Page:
β22 Balanced Stereo Amplifier Build

The β22  from AMB  is one of the most highly regarded DIY headphone amplifiers you can meet around the web.It gets plenty of excellent reviews from plenty of people who have built it. Over the years I’ve had the opportunity to listen to quite a few headphone amplifiers, including DIY builds, and I ran across a β22 more than once. I’ve even had an opportunity to repair one for a friend after it got damaged due to an accidental short on the output. The β22 always sounded good to me, although I must admit that its one of these amplifier that didn’t give me that “wow” factor on our first encounter. In my book that can actually be a very good thing, as many of the amplifiers (and  any other stereo component) that give a “wow” feeling at first, prove to be too fatiguing and unrealistic sounding in the long run. The β22 is one of these amplifiers that you appreciate more as you spend more time with it.

I’ve been thinking of building a β22 for a fairly long time, with the cost being one of the factors against it. Just like with any other DIY project, and I’ve seen quite a few, the builder has significant wiggle-room regarding quality and cost, as well as functionality. However, I wanted to build one that could serve multiple functions, perform well, and look good. I wanted something I could be proud of building and owning, and to be happy with it for years to come. Eventually, I’ve decided to pull the trigger on this build. In this post I’ll share the steps and some of the technical considerations that came into play during this build.

Unlike most headphone amplifiers, the β22 I was planning on building was intended to drive both headphones and loudspeakers. To get a sense as to how much power it should really have, I’ve measured the power output of my stereo amplifier (an overhauled vintage Kenwood KA7100 I might do a post about in the future), and my home-theater receiver.  The output of both measured <5W/channel at what I would define as loud listening levels.  This is despite  using completely different speakers in significantly different size rooms. Therefore, I’ve decided I  should have ~50W/channel output capacity to be able to handle high dynamic portions of the signal. Luckily, this is something you could pull out of a β22 amplifier if you go for a balanced build (4 boards, 2 per channel). So the overall list of demands was:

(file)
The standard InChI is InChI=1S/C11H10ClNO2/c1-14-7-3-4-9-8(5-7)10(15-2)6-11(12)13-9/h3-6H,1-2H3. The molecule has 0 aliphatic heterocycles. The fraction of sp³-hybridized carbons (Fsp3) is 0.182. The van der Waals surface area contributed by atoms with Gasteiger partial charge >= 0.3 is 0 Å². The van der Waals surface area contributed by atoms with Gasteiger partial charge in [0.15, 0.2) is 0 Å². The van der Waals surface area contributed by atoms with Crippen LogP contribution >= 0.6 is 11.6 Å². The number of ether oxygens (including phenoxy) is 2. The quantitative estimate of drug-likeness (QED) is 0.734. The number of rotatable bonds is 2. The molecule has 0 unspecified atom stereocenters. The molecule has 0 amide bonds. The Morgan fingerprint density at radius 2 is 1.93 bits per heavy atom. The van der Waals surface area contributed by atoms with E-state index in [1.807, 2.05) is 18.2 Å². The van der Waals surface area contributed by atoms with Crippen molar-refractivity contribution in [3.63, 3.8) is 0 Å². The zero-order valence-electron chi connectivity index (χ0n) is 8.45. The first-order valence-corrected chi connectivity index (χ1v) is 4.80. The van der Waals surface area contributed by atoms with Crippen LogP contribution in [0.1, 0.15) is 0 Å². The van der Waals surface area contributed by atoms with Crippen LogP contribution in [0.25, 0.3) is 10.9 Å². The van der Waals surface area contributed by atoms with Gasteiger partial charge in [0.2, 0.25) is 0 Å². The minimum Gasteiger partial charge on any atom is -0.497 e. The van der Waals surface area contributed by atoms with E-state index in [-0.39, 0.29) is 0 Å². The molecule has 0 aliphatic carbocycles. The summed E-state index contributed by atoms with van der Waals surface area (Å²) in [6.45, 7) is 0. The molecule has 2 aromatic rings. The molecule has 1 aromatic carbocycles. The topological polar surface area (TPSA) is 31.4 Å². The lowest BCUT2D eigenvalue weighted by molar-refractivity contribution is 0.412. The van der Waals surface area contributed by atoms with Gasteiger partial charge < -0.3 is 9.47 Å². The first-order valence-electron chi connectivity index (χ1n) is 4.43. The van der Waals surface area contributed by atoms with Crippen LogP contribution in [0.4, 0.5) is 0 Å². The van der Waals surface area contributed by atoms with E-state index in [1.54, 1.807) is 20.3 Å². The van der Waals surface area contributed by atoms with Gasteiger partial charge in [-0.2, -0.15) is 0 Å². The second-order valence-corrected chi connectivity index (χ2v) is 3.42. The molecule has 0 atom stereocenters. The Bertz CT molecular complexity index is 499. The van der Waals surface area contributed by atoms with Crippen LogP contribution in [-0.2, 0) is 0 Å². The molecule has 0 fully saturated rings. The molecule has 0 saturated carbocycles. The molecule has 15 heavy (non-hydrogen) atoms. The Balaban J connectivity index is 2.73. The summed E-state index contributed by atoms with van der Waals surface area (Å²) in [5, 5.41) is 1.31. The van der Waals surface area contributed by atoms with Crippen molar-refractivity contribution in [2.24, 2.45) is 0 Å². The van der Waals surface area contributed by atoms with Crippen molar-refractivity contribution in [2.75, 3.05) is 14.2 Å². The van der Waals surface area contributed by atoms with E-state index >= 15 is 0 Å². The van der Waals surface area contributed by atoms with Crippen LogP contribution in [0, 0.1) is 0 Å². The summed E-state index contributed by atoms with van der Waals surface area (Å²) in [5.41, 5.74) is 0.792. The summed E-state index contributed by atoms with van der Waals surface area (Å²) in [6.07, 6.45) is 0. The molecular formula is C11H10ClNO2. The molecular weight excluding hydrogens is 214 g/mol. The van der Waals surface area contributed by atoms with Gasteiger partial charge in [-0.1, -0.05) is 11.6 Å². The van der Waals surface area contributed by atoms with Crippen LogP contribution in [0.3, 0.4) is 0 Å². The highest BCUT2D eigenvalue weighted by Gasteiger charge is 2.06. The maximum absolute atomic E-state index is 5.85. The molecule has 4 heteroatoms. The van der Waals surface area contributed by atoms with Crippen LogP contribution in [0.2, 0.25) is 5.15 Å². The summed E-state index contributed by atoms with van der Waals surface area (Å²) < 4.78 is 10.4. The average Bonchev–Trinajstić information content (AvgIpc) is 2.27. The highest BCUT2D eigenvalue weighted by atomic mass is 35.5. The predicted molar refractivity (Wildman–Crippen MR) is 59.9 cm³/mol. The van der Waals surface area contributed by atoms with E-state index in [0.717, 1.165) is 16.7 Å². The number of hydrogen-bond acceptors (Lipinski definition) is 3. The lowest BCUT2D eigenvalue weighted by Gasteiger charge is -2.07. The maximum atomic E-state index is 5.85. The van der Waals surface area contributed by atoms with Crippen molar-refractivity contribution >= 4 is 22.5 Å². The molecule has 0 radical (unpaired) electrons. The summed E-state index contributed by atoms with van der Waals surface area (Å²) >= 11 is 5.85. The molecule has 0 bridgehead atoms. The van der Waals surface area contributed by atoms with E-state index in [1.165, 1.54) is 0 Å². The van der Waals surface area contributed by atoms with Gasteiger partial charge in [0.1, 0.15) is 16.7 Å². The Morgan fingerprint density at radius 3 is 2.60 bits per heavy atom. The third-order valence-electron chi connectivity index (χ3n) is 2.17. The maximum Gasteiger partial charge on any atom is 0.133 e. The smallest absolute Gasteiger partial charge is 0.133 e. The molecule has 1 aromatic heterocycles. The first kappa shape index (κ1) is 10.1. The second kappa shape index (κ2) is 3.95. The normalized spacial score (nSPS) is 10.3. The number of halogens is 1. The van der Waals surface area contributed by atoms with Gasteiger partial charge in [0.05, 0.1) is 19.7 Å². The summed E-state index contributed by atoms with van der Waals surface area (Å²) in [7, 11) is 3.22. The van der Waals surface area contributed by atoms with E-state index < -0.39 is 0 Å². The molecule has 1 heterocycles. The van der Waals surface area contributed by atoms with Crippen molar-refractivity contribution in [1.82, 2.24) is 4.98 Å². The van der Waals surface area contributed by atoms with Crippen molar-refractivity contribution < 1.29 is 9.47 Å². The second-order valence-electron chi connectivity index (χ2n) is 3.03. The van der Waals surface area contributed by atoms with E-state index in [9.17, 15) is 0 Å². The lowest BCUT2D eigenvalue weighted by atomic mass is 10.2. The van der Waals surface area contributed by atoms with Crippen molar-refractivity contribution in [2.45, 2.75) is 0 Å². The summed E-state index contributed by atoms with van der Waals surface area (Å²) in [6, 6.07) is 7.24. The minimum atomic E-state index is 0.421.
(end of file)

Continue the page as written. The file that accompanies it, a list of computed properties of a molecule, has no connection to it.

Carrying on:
• Single-ended and balanced input connection
  • Headphones (SE and BAL) and  speaker driving
  • Output protection of the speakers/headphones
  • >50W/channel  at 8ohms

For the PS I’ve opted for the σ22 from AMB as well. This was the latest version of the σ22, which had an improved  ability to handle heavy loads (like a speaker amplifier). As I’ve shared on the AMB forum here, the basic capacitance multiplier is limited in its ability to handle large voltage droops over the bulk capacitors, which increases output noise and ripple under heavy loads. To reduce this sensitivity, a few components should be added. This was implemented in the version of the σ22 I was using for this build.

I wanted to have a few additional functions implemented, which led to a fairly long list of “parts” that needed to be built/designed/sourced to fill the list:

  • 4xβ22 boards for a balanced stereo build
  • 2xσ22 boards, one per channel
  • 500VA toroidal transformer with 2 secondaries, each is center-tapped. One secondary per channel
  • 2xα24 from AMB for a SE->BAL conversion for the RCA inputs
  • 2xLT3042 based dual regulators from DIYinHK to power the α24’s
  • ε24 switch driver circuit for soft start option
  • Mill a board for input switching using relays
  • Output switching and protection achieved by the DC protection circuit I’ve designed for this project
  • A generic aluminium case was purchased which could be modified according to the needs of the project